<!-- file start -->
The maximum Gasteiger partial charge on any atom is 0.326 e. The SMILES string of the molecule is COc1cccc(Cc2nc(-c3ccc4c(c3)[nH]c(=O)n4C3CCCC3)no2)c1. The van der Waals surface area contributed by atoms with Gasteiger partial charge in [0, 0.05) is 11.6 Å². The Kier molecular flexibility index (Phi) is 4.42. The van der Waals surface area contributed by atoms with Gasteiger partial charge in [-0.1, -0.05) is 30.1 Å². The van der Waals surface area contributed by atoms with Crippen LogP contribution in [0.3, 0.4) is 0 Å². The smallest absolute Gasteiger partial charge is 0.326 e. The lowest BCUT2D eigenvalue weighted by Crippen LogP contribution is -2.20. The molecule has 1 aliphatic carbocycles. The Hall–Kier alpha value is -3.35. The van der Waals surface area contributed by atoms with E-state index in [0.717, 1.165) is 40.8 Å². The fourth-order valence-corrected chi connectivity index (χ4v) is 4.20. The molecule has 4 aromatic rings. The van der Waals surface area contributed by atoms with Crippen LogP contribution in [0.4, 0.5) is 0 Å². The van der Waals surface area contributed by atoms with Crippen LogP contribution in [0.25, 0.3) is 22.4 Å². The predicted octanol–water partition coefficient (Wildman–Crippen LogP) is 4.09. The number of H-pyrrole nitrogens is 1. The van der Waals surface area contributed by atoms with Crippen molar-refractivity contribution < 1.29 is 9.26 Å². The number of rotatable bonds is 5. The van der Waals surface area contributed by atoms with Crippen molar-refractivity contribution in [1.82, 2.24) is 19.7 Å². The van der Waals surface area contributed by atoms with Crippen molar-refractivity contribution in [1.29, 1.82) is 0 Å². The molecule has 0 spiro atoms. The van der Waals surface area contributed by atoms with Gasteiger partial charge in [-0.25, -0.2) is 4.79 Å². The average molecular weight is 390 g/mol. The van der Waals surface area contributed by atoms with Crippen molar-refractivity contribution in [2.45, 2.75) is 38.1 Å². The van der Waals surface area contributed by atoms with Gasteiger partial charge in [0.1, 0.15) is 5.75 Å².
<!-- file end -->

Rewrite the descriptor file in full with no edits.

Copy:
The maximum Gasteiger partial charge on any atom is 0.326 e. The SMILES string of the molecule is COc1cccc(Cc2nc(-c3ccc4c(c3)[nH]c(=O)n4C3CCCC3)no2)c1. The van der Waals surface area contributed by atoms with Gasteiger partial charge in [0, 0.05) is 11.6 Å². The Kier molecular flexibility index (Phi) is 4.42. The van der Waals surface area contributed by atoms with Gasteiger partial charge in [-0.1, -0.05) is 30.1 Å². The van der Waals surface area contributed by atoms with Crippen LogP contribution in [0.3, 0.4) is 0 Å². The smallest absolute Gasteiger partial charge is 0.326 e. The lowest BCUT2D eigenvalue weighted by Crippen LogP contribution is -2.20. The molecule has 1 aliphatic carbocycles. The Hall–Kier alpha value is -3.35. The van der Waals surface area contributed by atoms with E-state index in [0.717, 1.165) is 40.8 Å². The fourth-order valence-corrected chi connectivity index (χ4v) is 4.20. The molecule has 4 aromatic rings. The van der Waals surface area contributed by atoms with Crippen LogP contribution in [0.4, 0.5) is 0 Å². The van der Waals surface area contributed by atoms with Crippen LogP contribution in [0.25, 0.3) is 22.4 Å². The predicted octanol–water partition coefficient (Wildman–Crippen LogP) is 4.09. The number of H-pyrrole nitrogens is 1. The van der Waals surface area contributed by atoms with Crippen molar-refractivity contribution < 1.29 is 9.26 Å². The number of rotatable bonds is 5. The van der Waals surface area contributed by atoms with Crippen molar-refractivity contribution in [1.82, 2.24) is 19.7 Å². The van der Waals surface area contributed by atoms with Crippen molar-refractivity contribution in [1.29, 1.82) is 0 Å². The molecule has 0 spiro atoms. The van der Waals surface area contributed by atoms with Gasteiger partial charge in [-0.25, -0.2) is 4.79 Å². The average molecular weight is 390 g/mol. The van der Waals surface area contributed by atoms with Crippen molar-refractivity contribution in [2.45, 2.75) is 38.1 Å². The van der Waals surface area contributed by atoms with Gasteiger partial charge in [0.1, 0.15) is 5.75 Å².